Journal Title

South Texas Law Review





First Page


Document Type


Publication Information

Fall 2016


Lawyers, landmen, landowners, and producers face a long list of perennial problems when interpreting or drafting documents that affect mineral estates. I have written extensively about these problems, including the "fixed or floating" non-participating royalty issue addressed in a recent Texas Supreme Court case, Hysaw v. Dawkins. In that case, three siblings, who were beneficiaries of their mother's will, disputed the appellate court's holding that the double fraction 1/3 of 1/8 created a "fixed" 1/24th non-participating royalty interest (NPRi), rather than a "floating" 1/3 NPRi. The dispute arose when one sibling leased her land and negotiated a 1/5th landowner's lease royalty, rather than the once-common 1/8th. The case presented the Texas Supreme Court with the opportunity to clarify mixed results from appellate court cases. This Article reviews cases prior to Hysaw and discusses the lessons that opinion provides regarding the "fixed or floating" NPRi issue. The Article concludes that Hysaw has clarified the law by confirming a holistic approach that eschews bright-line rules, such as merely multiplying fractions in deeds with double or restated fractions. Instead, the opinion endorses an analysis approach that turns to the "estate misconception" and the legacy of the once-common 1/8th landowner's royalty when interpreting such deeds. Hysaw also provides direction for drafting and should create predictability for owners and producers that will improve title stability in the shale era.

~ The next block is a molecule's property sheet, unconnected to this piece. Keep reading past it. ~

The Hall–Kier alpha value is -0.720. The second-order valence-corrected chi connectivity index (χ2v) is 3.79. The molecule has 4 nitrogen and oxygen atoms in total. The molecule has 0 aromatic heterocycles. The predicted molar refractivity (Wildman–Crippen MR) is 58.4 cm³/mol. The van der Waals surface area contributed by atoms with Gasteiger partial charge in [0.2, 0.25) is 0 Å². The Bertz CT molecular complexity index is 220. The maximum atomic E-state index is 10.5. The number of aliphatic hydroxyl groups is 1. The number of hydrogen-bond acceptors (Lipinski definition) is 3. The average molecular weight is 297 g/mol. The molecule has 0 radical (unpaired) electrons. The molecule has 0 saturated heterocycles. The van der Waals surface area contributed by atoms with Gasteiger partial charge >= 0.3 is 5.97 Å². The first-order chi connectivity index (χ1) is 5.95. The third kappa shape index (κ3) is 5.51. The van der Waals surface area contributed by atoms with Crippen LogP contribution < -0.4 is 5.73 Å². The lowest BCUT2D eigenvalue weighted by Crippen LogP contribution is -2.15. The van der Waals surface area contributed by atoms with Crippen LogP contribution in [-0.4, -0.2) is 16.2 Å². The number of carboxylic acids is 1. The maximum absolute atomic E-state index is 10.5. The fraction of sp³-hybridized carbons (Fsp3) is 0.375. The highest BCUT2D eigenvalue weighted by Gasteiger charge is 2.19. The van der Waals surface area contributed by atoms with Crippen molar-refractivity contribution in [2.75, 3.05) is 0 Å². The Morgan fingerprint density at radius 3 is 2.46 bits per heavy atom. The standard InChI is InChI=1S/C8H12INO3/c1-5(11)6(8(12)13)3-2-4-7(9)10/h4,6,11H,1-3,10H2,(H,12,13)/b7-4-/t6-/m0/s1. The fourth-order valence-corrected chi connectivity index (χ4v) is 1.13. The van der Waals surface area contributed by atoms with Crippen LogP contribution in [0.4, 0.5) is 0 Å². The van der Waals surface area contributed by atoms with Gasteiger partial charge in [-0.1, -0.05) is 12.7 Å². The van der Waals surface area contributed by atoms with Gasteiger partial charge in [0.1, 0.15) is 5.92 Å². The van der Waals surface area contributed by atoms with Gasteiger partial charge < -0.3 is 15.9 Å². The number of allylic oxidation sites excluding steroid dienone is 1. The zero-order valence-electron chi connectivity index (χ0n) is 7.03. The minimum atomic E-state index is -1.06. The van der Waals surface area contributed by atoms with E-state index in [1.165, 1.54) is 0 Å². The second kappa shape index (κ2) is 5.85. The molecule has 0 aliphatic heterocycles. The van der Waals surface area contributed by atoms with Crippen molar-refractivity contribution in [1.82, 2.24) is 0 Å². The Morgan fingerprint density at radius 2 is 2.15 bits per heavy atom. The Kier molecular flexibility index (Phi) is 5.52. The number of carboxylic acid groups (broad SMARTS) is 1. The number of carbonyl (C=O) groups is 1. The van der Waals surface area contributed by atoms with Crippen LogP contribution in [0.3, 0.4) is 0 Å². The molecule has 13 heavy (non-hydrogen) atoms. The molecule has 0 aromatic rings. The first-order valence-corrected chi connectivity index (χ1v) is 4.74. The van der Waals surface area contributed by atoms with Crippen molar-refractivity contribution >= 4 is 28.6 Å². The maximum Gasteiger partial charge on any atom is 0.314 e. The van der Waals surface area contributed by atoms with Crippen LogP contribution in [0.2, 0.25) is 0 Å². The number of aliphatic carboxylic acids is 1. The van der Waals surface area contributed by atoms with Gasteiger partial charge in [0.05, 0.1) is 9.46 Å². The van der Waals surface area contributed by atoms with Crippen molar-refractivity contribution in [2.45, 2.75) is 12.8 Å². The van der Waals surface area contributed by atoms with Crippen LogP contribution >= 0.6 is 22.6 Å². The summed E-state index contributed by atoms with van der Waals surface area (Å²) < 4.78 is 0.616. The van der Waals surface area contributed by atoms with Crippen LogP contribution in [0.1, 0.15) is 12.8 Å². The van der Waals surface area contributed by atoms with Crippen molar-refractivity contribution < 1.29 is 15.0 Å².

Recommended Citation

Laura H. Burney, The Legacy of the 1/8th Landowner's Royalty and the Texas Supreme Court: Has Hysaw v. Dawkins Resolved the Double Fraction Dilemma, 58 S. Tex. L. Rev. 115 (2016).



To view the content in your browser, please download Adobe Reader or, alternately,
you may Download the file to your hard drive.

NOTE: The latest versions of Adobe Reader do not support viewing PDF files within Firefox on Mac OS and if you are using a modern (Intel) Mac, there is no official plugin for viewing PDF files within the browser window.